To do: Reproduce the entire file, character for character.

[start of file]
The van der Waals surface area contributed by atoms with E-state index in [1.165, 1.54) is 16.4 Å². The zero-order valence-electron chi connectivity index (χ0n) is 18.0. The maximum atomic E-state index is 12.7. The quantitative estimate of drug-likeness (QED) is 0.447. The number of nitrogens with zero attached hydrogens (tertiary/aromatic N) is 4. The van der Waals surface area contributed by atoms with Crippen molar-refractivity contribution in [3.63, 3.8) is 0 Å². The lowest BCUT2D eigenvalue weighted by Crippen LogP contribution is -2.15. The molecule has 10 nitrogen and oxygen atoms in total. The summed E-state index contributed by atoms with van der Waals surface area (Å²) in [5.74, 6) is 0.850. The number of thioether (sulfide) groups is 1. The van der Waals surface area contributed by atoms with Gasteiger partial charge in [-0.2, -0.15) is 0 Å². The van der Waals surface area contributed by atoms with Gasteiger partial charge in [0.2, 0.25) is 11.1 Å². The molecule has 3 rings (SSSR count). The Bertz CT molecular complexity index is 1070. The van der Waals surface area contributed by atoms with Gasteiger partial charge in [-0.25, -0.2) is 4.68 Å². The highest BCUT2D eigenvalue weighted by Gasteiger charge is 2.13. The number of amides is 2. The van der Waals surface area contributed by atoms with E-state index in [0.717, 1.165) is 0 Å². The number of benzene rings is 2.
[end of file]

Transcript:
The van der Waals surface area contributed by atoms with E-state index in [1.165, 1.54) is 16.4 Å². The zero-order valence-electron chi connectivity index (χ0n) is 18.0. The maximum atomic E-state index is 12.7. The quantitative estimate of drug-likeness (QED) is 0.447. The number of nitrogens with zero attached hydrogens (tertiary/aromatic N) is 4. The van der Waals surface area contributed by atoms with Crippen molar-refractivity contribution in [3.63, 3.8) is 0 Å². The lowest BCUT2D eigenvalue weighted by Crippen LogP contribution is -2.15. The molecule has 10 nitrogen and oxygen atoms in total. The summed E-state index contributed by atoms with van der Waals surface area (Å²) in [5.74, 6) is 0.850. The number of thioether (sulfide) groups is 1. The van der Waals surface area contributed by atoms with Gasteiger partial charge in [-0.2, -0.15) is 0 Å². The van der Waals surface area contributed by atoms with Gasteiger partial charge in [0.2, 0.25) is 11.1 Å². The molecule has 3 rings (SSSR count). The Bertz CT molecular complexity index is 1070. The van der Waals surface area contributed by atoms with Gasteiger partial charge in [-0.25, -0.2) is 4.68 Å². The highest BCUT2D eigenvalue weighted by Gasteiger charge is 2.13. The number of amides is 2. The van der Waals surface area contributed by atoms with E-state index in [0.717, 1.165) is 0 Å². The number of benzene rings is 2.